Last week Phil Mickelson addressed the ongoing battle between the PGA Tour and LIV Golf, saying “the best solution is for us to come together.”
After PGA Tour Commissioner Jay Monahan’s recent interview with ESPN, Lefty better not hold his breath. Monahan addressed everything from the Presidents Cup to Tiger Woods’ leadership amid the Tour’s struggles against the upstart circuit led by Greg Norman and backed by the Public Investment Fund of Saudi Arabia. Most importantly, he flat-out said LIV Golf and the PGA Tour cannot work together or coexist.
“I think it’s impractical when you look at the fact that certain players have sued the PGA Tour, their employer has sued the PGA Tour,” said Monahan. “It’s not in the cards. It hasn’t been in the cards and it’s not in the cards. I think we’ve been pretty consistent on that front.”
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Monahan was then asked point-blank: Why will the PGA Tour outlast LIV Golf?
“Because the game, at the highest level, is about aspiration. It’s about context. And any young kid today, any kid that’s going to be playing the game going forward, ultimately is going to want to win the biggest championships, the biggest tournaments, and put themselves in a position and on a path over the course of their golf journey to get to the PGA Tour and to again, achieve at the highest level. We are going to continue to evolve and get stronger in every single area of that spectrum or of that journey.
And the game itself will continue to evolve from an entertainment standpoint, but it isn’t going to be solely about entertainment. It’s going to be about how do I achieve what Tiger Woods has achieved, or Jordan Spieth or Jon Rahm or Collin Morikawa or Patrick Cantlay or Xander Schauffele?”
As for the future of men’s golf, Monahan said the Tour would “lean into” the changes its made to its schedule and elevated events in order to keep providing players “not only the strongest competitive platform, but also the strongest brand platform.” That two-pronged platform pitch is how Monahan has been keeping the top players from the leaving the Tour in search of greener pastures.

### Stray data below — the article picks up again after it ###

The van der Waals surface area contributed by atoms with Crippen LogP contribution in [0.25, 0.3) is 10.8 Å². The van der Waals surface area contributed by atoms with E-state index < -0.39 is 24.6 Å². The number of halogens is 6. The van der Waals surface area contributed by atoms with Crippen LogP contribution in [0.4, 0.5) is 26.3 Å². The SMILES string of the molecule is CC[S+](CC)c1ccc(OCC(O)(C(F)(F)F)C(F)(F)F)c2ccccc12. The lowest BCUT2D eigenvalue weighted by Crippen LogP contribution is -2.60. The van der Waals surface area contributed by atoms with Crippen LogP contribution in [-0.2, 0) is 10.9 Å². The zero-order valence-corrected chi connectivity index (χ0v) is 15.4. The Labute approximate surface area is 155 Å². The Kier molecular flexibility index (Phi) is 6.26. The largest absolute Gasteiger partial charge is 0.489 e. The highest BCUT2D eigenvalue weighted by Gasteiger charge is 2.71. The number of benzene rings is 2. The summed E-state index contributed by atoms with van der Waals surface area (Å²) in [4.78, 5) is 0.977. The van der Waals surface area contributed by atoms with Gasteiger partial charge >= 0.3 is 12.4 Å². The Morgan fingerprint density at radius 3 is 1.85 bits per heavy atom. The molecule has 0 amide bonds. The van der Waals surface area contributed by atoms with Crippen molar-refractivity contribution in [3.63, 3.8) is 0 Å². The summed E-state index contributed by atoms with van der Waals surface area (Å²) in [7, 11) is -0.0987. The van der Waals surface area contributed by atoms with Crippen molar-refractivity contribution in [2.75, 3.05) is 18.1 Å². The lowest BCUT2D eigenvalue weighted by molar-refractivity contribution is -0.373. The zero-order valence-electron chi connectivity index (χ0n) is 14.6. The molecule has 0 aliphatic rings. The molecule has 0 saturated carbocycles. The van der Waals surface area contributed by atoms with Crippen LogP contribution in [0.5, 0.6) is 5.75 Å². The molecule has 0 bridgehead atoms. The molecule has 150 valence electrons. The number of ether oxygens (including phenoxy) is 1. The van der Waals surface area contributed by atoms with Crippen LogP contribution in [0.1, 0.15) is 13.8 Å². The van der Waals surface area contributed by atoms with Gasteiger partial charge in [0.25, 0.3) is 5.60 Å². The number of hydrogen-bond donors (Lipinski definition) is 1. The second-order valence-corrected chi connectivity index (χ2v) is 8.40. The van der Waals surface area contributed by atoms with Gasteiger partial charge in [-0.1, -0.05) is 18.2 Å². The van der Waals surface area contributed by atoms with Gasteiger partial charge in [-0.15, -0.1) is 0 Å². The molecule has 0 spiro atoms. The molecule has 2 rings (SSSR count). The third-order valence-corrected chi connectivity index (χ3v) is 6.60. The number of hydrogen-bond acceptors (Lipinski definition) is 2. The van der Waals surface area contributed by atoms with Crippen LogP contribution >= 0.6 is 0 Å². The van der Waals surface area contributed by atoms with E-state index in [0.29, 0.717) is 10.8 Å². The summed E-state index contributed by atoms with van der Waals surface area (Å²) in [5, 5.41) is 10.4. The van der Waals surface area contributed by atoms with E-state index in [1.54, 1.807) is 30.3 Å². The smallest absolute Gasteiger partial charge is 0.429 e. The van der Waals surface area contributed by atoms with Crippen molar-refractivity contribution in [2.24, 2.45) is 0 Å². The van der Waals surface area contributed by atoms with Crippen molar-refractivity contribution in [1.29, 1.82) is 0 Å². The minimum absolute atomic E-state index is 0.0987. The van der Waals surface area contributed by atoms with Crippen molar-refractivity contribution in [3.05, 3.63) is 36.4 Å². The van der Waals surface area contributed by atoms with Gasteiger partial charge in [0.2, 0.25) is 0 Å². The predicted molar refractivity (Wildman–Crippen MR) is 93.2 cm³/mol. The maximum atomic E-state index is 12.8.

“I focus on where we are and where we’re going. And I focus on two things: What your possibility is from an income standpoint on the PGA Tour, [and] from a competitive standpoint on the PGA Tour, because ultimately what I tell someone depends on what their purpose is. What do you want to accomplish?” said Monahan, who also preached the power of a player’s independence on Tour from where they play to which brands they partner with. “To me, if you want to achieve at the highest level of the game and you want to win the biggest championships in the game, then we have an incredible story to tell on that front.”
According to Monahan, the changes the Tour has made to its schedule will also have a positive impact on the fan experience seeing as they’ll know when and where the Tour’s best players will be in action. He also pointed to the Tour’s presentation on ESPN+ and investment in concepts such as Tiger Woods and Rory McIlroy’s TMRW Sports.
“What we started with will not be where we end up,” said Monahan. “I think you’ll see a lot of progress on that front.”
He also encouraged players to seek out other opinions.
“I’m only one voice, and granted, I’m honored to be able to lead this organization, but I think when you’re making choices like this, you need to know with certainty what you’re getting into,” explained Monahan. “And so I try and provide that certainty on our side and make certain that players understand it as they think about anything that might change.”
Monahan also said he “didn’t make much” of Norman’s recent visit to Capitol Hill, but the commissioner also heaped praise on Woods and McIlroy, who held a players meeting before the BMW Championship in August to discuss the Tour’s battle with LIV.
“When you take two icons of the game and they’re taking responsibility for bringing the guys together and continuing to think of ways to improve the PGA Tour, make it stronger and make commitments that have never been made before, it was a really important moment in time,” said Monahan, who noted how players look up to Woods and listen to him carefully in the same way that Jack Nicklaus still holds a commanding presence in the game.
“His on-course presence is matched by his voice or his off-course presence,” added Monahan.
You can read the full Q&A here.
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